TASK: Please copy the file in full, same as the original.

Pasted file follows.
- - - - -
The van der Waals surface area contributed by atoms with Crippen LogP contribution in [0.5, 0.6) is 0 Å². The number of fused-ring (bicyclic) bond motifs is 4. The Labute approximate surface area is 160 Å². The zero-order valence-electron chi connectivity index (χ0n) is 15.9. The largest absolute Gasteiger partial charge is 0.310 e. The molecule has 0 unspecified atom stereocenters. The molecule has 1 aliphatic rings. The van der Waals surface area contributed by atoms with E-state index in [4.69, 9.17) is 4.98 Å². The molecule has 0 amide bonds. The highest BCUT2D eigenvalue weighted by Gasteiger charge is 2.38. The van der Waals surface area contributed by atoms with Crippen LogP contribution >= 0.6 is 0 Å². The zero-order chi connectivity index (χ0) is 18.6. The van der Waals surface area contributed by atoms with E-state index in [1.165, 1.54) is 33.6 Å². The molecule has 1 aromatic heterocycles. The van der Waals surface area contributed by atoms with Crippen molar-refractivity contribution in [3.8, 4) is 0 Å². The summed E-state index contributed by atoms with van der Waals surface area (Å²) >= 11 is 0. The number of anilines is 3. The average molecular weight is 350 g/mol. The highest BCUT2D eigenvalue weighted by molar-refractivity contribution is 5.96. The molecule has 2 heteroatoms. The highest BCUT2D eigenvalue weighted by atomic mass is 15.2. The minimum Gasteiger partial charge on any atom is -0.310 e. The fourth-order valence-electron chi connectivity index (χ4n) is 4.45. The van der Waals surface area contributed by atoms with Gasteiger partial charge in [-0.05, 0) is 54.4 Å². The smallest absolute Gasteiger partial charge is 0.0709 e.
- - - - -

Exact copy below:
The van der Waals surface area contributed by atoms with Crippen LogP contribution in [0.5, 0.6) is 0 Å². The number of fused-ring (bicyclic) bond motifs is 4. The Labute approximate surface area is 160 Å². The zero-order valence-electron chi connectivity index (χ0n) is 15.9. The largest absolute Gasteiger partial charge is 0.310 e. The molecule has 0 unspecified atom stereocenters. The molecule has 1 aliphatic rings. The van der Waals surface area contributed by atoms with E-state index in [4.69, 9.17) is 4.98 Å². The molecule has 0 amide bonds. The highest BCUT2D eigenvalue weighted by Gasteiger charge is 2.38. The van der Waals surface area contributed by atoms with Crippen LogP contribution >= 0.6 is 0 Å². The zero-order chi connectivity index (χ0) is 18.6. The van der Waals surface area contributed by atoms with E-state index in [1.165, 1.54) is 33.6 Å². The molecule has 1 aromatic heterocycles. The van der Waals surface area contributed by atoms with Crippen molar-refractivity contribution in [3.8, 4) is 0 Å². The summed E-state index contributed by atoms with van der Waals surface area (Å²) >= 11 is 0. The number of anilines is 3. The average molecular weight is 350 g/mol. The highest BCUT2D eigenvalue weighted by molar-refractivity contribution is 5.96. The molecule has 2 heteroatoms. The highest BCUT2D eigenvalue weighted by atomic mass is 15.2. The minimum Gasteiger partial charge on any atom is -0.310 e. The fourth-order valence-electron chi connectivity index (χ4n) is 4.45. The van der Waals surface area contributed by atoms with Gasteiger partial charge in [-0.05, 0) is 54.4 Å². The smallest absolute Gasteiger partial charge is 0.0709 e.